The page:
Student Correspondence:

700 March at Loyola University, Chicago, in Support of Mizzou Struggle

November 16, 2015 | Revolution Newspaper |


We received the following from T.L., a student at Loyola University in Chicago:

Nationwide, colleges and universities have been responding to the events that have recently taken place at the University of Missouri. The explosion of protests, demonstrations, and rallies across the country in the past year have revived the talk about racism and systemic oppression in institutions and society. The students at the University of Missouri, mostly black, demanded new leadership in their administration, and they called for colleges and universities across the nation to stand with them. Loyola University Chicago was one of those schools. Being a private, Jesuit institution, Loyola portrays itself as a place of diversity and a place where social justice is held to a high degree. Though there is some diversity on campus and opportunity to participate in social justice affairs, Loyola has its problems, especially when it comes to the inclusiveness of students of color on campus.

Loyola University, November 12, solidarity with Missouri University
Loyola University, Chicago, November 12. Photo: Special to

Several days before the events at the University of Missouri, the leaders of the Black Cultural Center, an entity on campus for black students, called for a meeting with all the black students on campus. The meeting was called “Color My Loyola: A Reformation.” We talked about diversity on campus and representation of African-Americans on campus and in administration. As a first-year student at Loyola, I was shocked at how many problems black students faced on campus, especially in the classrooms. I was even more shocked at the fact that most of the issues addressed were systemic and micro aggressive issues. The meeting was empowering and brought awareness of the various issues at Loyola.

After the events at the University of Missouri had taken place, the black student leaders on campus called for a demonstration in solidarity with the University of Missouri. On Thursday, November 12, at 1:50 pm, students left their classes and walked towards the front of Cudahy Library and the Information Commons for the demonstration. As I was walking towards the crowd of people, I became overwhelmed with emotion at how many students there were. I was expecting it to be no more than 100 people; 700 people showed up to the demonstration. I was amazed at how many non-blacks were there.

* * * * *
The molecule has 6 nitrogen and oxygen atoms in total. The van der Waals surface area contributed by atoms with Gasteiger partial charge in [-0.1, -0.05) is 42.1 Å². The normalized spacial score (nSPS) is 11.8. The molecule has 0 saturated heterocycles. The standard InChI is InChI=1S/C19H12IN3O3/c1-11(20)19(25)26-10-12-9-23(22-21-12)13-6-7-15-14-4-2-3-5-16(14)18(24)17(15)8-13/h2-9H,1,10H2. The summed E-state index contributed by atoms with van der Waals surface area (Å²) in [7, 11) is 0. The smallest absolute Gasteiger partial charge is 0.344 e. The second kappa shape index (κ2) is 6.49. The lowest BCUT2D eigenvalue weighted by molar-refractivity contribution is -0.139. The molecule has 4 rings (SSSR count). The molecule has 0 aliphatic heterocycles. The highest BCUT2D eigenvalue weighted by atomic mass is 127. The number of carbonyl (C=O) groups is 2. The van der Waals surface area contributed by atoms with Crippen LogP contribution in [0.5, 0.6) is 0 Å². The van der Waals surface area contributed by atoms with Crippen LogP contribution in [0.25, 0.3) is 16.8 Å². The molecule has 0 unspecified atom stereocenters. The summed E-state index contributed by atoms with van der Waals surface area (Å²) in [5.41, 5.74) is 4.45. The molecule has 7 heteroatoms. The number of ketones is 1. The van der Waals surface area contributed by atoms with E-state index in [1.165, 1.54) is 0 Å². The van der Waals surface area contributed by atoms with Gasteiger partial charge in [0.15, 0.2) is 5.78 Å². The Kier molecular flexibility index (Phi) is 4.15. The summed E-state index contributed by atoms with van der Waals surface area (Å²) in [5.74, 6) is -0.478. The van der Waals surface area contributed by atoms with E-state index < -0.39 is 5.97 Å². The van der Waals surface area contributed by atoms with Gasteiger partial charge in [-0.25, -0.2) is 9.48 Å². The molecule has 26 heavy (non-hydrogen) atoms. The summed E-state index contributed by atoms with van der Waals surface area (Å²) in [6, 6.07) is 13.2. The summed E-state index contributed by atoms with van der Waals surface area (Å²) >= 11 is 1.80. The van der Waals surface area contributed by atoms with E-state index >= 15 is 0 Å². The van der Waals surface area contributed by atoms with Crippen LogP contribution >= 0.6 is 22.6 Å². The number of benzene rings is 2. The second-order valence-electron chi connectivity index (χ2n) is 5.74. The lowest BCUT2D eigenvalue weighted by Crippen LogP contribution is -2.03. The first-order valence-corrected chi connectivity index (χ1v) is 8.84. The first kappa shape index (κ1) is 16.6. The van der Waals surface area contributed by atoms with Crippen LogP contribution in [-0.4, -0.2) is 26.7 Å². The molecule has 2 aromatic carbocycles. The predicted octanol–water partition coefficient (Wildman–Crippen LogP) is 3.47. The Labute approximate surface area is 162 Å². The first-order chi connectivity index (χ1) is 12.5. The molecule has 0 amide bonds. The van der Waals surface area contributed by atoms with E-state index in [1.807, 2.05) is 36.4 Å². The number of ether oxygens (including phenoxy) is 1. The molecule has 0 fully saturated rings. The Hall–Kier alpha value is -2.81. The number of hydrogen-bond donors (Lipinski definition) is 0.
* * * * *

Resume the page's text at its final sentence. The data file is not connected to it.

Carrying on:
At the beginning of the demonstration, we were yelling chants and just enjoying the moment of black unity. One of the black student leaders started to talk about the demonstration and why we were there. Then other student leaders spoke on the different issues at Loyola, such as, of course, the systemic oppression and targeting of students of color on campus, the underrepresentation of students of color on campus and in administration, the not-so-great decisions made by administration, and other issues on campus.

After some time into the demonstration, standing in the middle, I looked around and saw all of the people there and felt very empowered and heard. The most memorable part of the demonstration was when one of the leaders of the demonstration yelled the word “Ashé,” which is a statement of agreement, and the crowd would respond by yelling “power.” The word “power” was screamed so powerfully, it echoed throughout the entire campus. There probably was not one spot on campus where you could not hear the word “power” being yelled.

I also will not forget the speech of Heather Afriyie, a black senior at Loyola. Her powerful voice spoke volumes, which left a lot of the black students in tears. After Heather’s speech, the call and response “Ashé” and “power” was done once more, and the march around campus began.

The march was very powerful, yet very demanding. A plethora of chants were yelled and everyone felt a sense of unity and empowerment. We first stopped by the president of Loyola’s office. The black leaders compiled a list of demands that the black population and the other students of color would like to be done. That list was read and given to the president. After that, we marched around the campus and a part of the neighborhood Loyola borders. We were supported by the honking of cars riding past and residents in the apartments of the neighborhood peeking out there windows cheering us on.

Loyola University, November 12, protest in solidarity with Missouri University
Loyola University, Chicago, November 12. Photo: Special to

Our final stop was the East Quad in front of the Damen Student Center, where one of the administration offices is. We locked arms and created a huge circle around the quad. The black students were called to the middle of the circle, and all of the non-black students cheered and clapped for us, which was a great overwhelming feeling. Finally, some of the black students, including myself, went into the administration office in the student center to read off the second list of demands and hand it to the administrators. The students who did not go inside stayed in the quad to continue demonstrating. Their chants could be heard very clearly from inside the building.

Overall, this experience was very empowering and showed what unity and solidarity can do for changing society and promoting justice and equality. I was born and raised in Ferguson, Missouri, and I witnessed first-hand what happened there. This experience was a lot similar to the demonstrations in Ferguson that were not shown in the media. I believe that society is progressing towards the right path. Racism and systemic oppression is coming more and more into the light, and hopefully society will continue to progress.



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